Data integration is a core component of every company’s data management practices – whether it’s moving data to a data warehouse or migrating data from one or multiple databases to another. Fivetran makes it easy to extract, load, and transform your own data, but when it comes to your customers’ data you suddenly have to manage credentials. Handling and managing credentials introduces security issues, not to mention the hassle of updating credentials when necessary can be cumbersome.
Customers don’t want to share sensitive credentials to production applications and databases if they can avoid it. Additionally, you don’t want to be liable for potentially mishandling them.
So, what’s a solution to this? Sending them a link to a Connect Card.
If you’re a Powered by Fivetran customer, you may already be familiar with the concept of Connect Cards. Connect Cards are a Fivetran setup form that can be embedded in the UI of your application or portal. This makes it so your customers can authenticate a connection between their sources and Fivetran, entirely on their own.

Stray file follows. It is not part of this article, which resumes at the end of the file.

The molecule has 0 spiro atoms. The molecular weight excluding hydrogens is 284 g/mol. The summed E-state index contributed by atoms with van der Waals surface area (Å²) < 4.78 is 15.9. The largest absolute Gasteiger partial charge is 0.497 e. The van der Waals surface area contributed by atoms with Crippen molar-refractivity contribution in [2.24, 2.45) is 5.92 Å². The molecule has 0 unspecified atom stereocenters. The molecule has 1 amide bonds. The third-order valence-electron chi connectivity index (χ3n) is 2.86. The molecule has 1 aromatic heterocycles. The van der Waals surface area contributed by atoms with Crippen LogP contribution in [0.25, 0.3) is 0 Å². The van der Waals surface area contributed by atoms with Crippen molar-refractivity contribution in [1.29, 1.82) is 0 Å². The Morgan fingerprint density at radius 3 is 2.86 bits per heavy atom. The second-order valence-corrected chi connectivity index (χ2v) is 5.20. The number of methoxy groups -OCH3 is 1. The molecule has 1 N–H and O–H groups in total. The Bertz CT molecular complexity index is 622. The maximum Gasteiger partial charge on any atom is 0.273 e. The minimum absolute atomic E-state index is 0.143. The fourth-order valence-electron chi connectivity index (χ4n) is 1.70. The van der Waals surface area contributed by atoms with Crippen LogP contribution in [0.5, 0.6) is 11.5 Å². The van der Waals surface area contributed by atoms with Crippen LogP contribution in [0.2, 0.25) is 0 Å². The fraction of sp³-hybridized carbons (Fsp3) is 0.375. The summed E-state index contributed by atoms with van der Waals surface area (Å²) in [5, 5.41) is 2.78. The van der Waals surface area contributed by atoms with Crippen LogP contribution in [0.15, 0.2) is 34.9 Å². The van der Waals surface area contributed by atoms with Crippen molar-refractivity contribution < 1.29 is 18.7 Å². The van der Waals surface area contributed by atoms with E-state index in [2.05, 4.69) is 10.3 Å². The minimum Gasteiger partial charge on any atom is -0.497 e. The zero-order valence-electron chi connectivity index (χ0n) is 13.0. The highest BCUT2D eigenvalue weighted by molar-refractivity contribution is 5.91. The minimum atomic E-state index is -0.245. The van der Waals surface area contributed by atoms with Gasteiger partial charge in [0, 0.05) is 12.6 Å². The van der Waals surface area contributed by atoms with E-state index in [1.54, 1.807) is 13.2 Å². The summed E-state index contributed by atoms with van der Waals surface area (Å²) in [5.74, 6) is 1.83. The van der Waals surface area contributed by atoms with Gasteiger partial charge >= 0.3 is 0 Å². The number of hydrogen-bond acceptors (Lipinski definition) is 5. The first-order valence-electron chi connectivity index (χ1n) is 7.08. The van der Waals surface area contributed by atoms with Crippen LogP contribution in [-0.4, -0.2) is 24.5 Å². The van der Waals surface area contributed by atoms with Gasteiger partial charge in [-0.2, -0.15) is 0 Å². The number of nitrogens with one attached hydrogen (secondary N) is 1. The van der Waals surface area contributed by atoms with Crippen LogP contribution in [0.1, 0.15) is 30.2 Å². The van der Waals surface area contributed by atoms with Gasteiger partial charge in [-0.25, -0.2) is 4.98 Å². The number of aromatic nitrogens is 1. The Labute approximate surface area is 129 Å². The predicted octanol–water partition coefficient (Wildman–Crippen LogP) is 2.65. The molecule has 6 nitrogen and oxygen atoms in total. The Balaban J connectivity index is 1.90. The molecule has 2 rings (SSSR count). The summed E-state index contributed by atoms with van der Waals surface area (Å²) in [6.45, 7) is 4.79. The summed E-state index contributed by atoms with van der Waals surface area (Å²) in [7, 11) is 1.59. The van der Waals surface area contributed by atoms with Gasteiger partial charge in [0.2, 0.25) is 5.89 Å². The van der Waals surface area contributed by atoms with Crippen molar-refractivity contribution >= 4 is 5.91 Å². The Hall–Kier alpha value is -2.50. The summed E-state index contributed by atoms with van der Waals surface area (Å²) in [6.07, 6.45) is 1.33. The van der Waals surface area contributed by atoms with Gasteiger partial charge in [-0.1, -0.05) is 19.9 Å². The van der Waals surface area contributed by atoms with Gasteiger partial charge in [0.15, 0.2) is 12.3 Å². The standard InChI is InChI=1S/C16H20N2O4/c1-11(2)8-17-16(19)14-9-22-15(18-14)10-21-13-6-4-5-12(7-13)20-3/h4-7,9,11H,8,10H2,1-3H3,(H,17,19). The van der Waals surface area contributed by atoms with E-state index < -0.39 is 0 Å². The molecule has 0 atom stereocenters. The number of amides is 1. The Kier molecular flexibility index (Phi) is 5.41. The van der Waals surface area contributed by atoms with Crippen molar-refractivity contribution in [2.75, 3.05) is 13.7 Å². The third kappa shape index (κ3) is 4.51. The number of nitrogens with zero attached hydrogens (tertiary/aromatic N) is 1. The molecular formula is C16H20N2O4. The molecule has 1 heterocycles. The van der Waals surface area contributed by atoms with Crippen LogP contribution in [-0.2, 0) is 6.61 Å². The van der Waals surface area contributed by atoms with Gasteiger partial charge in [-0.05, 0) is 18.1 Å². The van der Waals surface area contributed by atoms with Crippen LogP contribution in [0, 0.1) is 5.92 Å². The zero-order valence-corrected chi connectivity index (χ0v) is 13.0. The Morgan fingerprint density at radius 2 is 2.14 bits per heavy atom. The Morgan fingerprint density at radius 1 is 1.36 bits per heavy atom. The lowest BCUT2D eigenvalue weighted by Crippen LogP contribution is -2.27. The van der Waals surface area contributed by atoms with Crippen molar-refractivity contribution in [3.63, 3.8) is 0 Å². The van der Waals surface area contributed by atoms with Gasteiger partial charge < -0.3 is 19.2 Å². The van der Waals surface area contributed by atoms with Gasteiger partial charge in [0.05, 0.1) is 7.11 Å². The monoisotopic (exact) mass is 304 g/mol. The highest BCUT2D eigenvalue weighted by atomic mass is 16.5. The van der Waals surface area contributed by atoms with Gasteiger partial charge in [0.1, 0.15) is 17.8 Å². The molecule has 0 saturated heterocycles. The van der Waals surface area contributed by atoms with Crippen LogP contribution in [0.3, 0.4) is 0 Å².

But what if you don’t have an application or portal, don’t want to add a customer to your account, or are early in your development journey embedding the Fivetran API and need data ASAP? That’s where generating and sending out a link to a Connect Card comes in handy. In this guide, I share 6 steps to help you successfully get started with building a solution to this pain point, and by the end, you’ll know exactly how to solve this problem programmatically using Python.